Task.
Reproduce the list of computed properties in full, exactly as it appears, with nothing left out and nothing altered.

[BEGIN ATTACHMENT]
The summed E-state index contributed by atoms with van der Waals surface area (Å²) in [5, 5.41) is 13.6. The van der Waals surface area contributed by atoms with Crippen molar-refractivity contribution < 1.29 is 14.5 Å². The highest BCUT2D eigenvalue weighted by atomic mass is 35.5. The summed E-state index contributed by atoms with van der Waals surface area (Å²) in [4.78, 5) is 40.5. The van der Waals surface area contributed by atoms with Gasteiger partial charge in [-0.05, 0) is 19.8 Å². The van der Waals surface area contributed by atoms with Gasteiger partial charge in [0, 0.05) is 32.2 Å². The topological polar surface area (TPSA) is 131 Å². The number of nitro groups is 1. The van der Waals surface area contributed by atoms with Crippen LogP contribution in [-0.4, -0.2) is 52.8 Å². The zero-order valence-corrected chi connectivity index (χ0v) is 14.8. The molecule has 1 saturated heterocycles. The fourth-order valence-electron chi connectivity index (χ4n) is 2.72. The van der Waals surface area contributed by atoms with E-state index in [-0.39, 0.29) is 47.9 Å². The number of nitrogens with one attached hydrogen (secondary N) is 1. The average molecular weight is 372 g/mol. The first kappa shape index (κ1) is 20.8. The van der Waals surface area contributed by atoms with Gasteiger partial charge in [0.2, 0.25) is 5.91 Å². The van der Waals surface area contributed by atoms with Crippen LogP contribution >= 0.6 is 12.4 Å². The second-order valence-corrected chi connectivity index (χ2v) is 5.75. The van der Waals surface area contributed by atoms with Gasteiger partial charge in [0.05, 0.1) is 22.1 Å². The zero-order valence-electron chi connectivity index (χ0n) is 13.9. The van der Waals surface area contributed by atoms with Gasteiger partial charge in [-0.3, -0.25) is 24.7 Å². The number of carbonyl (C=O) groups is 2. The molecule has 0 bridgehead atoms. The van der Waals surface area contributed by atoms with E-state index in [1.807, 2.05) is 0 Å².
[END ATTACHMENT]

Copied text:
The summed E-state index contributed by atoms with van der Waals surface area (Å²) in [5, 5.41) is 13.6. The van der Waals surface area contributed by atoms with Crippen molar-refractivity contribution < 1.29 is 14.5 Å². The highest BCUT2D eigenvalue weighted by atomic mass is 35.5. The summed E-state index contributed by atoms with van der Waals surface area (Å²) in [4.78, 5) is 40.5. The van der Waals surface area contributed by atoms with Gasteiger partial charge in [-0.05, 0) is 19.8 Å². The van der Waals surface area contributed by atoms with Gasteiger partial charge in [0, 0.05) is 32.2 Å². The topological polar surface area (TPSA) is 131 Å². The number of nitro groups is 1. The van der Waals surface area contributed by atoms with Crippen LogP contribution in [-0.4, -0.2) is 52.8 Å². The zero-order valence-corrected chi connectivity index (χ0v) is 14.8. The molecule has 1 saturated heterocycles. The fourth-order valence-electron chi connectivity index (χ4n) is 2.72. The van der Waals surface area contributed by atoms with E-state index in [-0.39, 0.29) is 47.9 Å². The number of nitrogens with one attached hydrogen (secondary N) is 1. The average molecular weight is 372 g/mol. The first kappa shape index (κ1) is 20.8. The van der Waals surface area contributed by atoms with Gasteiger partial charge in [0.2, 0.25) is 5.91 Å². The van der Waals surface area contributed by atoms with Crippen LogP contribution >= 0.6 is 12.4 Å². The second-order valence-corrected chi connectivity index (χ2v) is 5.75. The van der Waals surface area contributed by atoms with Gasteiger partial charge in [0.05, 0.1) is 22.1 Å². The zero-order valence-electron chi connectivity index (χ0n) is 13.9. The van der Waals surface area contributed by atoms with Gasteiger partial charge in [-0.3, -0.25) is 24.7 Å². The number of carbonyl (C=O) groups is 2. The molecule has 0 bridgehead atoms. The van der Waals surface area contributed by atoms with E-state index in [1.807, 2.05) is 0 Å².